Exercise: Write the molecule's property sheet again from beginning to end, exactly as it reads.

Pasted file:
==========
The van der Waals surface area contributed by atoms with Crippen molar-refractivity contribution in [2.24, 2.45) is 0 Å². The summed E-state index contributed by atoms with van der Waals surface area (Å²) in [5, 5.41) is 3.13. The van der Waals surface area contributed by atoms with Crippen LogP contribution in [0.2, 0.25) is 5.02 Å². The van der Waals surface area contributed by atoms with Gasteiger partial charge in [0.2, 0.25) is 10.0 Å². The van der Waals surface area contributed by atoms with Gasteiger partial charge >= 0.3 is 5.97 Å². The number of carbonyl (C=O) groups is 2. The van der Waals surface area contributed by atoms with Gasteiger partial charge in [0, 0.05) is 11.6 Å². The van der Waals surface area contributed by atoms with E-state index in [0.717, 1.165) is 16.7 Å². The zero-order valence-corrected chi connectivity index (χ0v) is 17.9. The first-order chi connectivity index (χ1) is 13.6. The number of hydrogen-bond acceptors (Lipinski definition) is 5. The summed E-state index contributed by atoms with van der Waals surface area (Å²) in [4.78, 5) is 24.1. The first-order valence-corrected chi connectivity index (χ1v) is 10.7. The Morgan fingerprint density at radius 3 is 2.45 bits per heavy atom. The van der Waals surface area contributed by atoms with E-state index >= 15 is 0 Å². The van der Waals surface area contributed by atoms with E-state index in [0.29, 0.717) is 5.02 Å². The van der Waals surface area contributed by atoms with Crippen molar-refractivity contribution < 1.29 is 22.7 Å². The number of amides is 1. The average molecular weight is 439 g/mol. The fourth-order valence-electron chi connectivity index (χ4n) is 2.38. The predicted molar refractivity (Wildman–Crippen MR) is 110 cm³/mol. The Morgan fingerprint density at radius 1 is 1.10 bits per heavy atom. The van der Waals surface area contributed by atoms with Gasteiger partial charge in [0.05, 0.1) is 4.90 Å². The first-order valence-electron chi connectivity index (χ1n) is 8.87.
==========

The van der Waals surface area contributed by atoms with Crippen molar-refractivity contribution in [2.24, 2.45) is 0 Å². The summed E-state index contributed by atoms with van der Waals surface area (Å²) in [5, 5.41) is 3.13. The van der Waals surface area contributed by atoms with Crippen LogP contribution in [0.2, 0.25) is 5.02 Å². The van der Waals surface area contributed by atoms with Gasteiger partial charge in [0.2, 0.25) is 10.0 Å². The van der Waals surface area contributed by atoms with Gasteiger partial charge >= 0.3 is 5.97 Å². The number of carbonyl (C=O) groups is 2. The van der Waals surface area contributed by atoms with Gasteiger partial charge in [0, 0.05) is 11.6 Å². The van der Waals surface area contributed by atoms with E-state index in [0.717, 1.165) is 16.7 Å². The zero-order valence-corrected chi connectivity index (χ0v) is 17.9. The first-order chi connectivity index (χ1) is 13.6. The number of hydrogen-bond acceptors (Lipinski definition) is 5. The summed E-state index contributed by atoms with van der Waals surface area (Å²) in [4.78, 5) is 24.1. The first-order valence-corrected chi connectivity index (χ1v) is 10.7. The Morgan fingerprint density at radius 3 is 2.45 bits per heavy atom. The van der Waals surface area contributed by atoms with E-state index >= 15 is 0 Å². The van der Waals surface area contributed by atoms with E-state index in [0.29, 0.717) is 5.02 Å². The van der Waals surface area contributed by atoms with Crippen molar-refractivity contribution < 1.29 is 22.7 Å². The number of amides is 1. The average molecular weight is 439 g/mol. The fourth-order valence-electron chi connectivity index (χ4n) is 2.38. The predicted molar refractivity (Wildman–Crippen MR) is 110 cm³/mol. The Morgan fingerprint density at radius 1 is 1.10 bits per heavy atom. The van der Waals surface area contributed by atoms with Gasteiger partial charge in [0.05, 0.1) is 4.90 Å². The first-order valence-electron chi connectivity index (χ1n) is 8.87.